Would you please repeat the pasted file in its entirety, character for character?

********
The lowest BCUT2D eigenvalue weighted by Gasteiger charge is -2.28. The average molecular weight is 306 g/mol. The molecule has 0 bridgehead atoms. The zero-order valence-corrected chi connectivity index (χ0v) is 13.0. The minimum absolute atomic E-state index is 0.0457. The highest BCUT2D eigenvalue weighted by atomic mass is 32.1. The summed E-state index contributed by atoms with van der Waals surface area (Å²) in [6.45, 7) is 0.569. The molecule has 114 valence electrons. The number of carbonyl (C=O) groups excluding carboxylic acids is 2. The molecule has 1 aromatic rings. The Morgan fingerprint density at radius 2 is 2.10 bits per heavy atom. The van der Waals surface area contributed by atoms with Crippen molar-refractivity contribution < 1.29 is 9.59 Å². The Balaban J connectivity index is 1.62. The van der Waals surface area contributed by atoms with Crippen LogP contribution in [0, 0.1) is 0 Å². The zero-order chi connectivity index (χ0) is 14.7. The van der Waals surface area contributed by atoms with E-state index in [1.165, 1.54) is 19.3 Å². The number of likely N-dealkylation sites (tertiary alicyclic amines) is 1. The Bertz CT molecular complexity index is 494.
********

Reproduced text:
The lowest BCUT2D eigenvalue weighted by Gasteiger charge is -2.28. The average molecular weight is 306 g/mol. The molecule has 0 bridgehead atoms. The zero-order valence-corrected chi connectivity index (χ0v) is 13.0. The minimum absolute atomic E-state index is 0.0457. The highest BCUT2D eigenvalue weighted by atomic mass is 32.1. The summed E-state index contributed by atoms with van der Waals surface area (Å²) in [6.45, 7) is 0.569. The molecule has 114 valence electrons. The number of carbonyl (C=O) groups excluding carboxylic acids is 2. The molecule has 1 aromatic rings. The Morgan fingerprint density at radius 2 is 2.10 bits per heavy atom. The van der Waals surface area contributed by atoms with Crippen molar-refractivity contribution < 1.29 is 9.59 Å². The Balaban J connectivity index is 1.62. The van der Waals surface area contributed by atoms with Crippen LogP contribution in [0, 0.1) is 0 Å². The zero-order chi connectivity index (χ0) is 14.7. The van der Waals surface area contributed by atoms with E-state index in [1.165, 1.54) is 19.3 Å². The number of likely N-dealkylation sites (tertiary alicyclic amines) is 1. The Bertz CT molecular complexity index is 494.